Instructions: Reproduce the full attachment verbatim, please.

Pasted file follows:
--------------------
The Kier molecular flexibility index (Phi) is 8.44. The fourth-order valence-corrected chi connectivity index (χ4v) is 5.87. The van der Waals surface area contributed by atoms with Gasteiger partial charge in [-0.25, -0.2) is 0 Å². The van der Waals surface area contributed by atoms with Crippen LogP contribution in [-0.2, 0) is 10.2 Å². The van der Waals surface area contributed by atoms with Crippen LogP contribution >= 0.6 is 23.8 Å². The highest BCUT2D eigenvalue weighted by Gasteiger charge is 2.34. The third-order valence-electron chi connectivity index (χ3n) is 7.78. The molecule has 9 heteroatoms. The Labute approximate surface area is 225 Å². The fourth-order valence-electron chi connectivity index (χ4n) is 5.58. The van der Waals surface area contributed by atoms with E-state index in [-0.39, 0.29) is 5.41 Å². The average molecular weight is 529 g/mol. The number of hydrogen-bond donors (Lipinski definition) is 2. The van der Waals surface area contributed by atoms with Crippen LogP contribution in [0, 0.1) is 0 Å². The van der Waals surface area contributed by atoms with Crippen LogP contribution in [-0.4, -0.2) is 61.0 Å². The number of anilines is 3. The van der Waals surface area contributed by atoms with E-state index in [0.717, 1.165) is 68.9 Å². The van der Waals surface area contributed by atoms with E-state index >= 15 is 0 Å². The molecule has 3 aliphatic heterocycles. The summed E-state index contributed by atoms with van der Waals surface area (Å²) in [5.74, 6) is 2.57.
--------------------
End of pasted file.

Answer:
The Kier molecular flexibility index (Phi) is 8.44. The fourth-order valence-corrected chi connectivity index (χ4v) is 5.87. The van der Waals surface area contributed by atoms with Gasteiger partial charge in [-0.25, -0.2) is 0 Å². The van der Waals surface area contributed by atoms with Crippen LogP contribution in [-0.2, 0) is 10.2 Å². The van der Waals surface area contributed by atoms with Crippen LogP contribution >= 0.6 is 23.8 Å². The highest BCUT2D eigenvalue weighted by Gasteiger charge is 2.34. The third-order valence-electron chi connectivity index (χ3n) is 7.78. The molecule has 9 heteroatoms. The Labute approximate surface area is 225 Å². The fourth-order valence-electron chi connectivity index (χ4n) is 5.58. The van der Waals surface area contributed by atoms with E-state index in [-0.39, 0.29) is 5.41 Å². The average molecular weight is 529 g/mol. The number of hydrogen-bond donors (Lipinski definition) is 2. The van der Waals surface area contributed by atoms with Crippen LogP contribution in [0, 0.1) is 0 Å². The van der Waals surface area contributed by atoms with Crippen LogP contribution in [-0.4, -0.2) is 61.0 Å². The number of anilines is 3. The van der Waals surface area contributed by atoms with E-state index in [0.717, 1.165) is 68.9 Å². The van der Waals surface area contributed by atoms with E-state index >= 15 is 0 Å². The molecule has 3 aliphatic heterocycles. The summed E-state index contributed by atoms with van der Waals surface area (Å²) in [5.74, 6) is 2.57.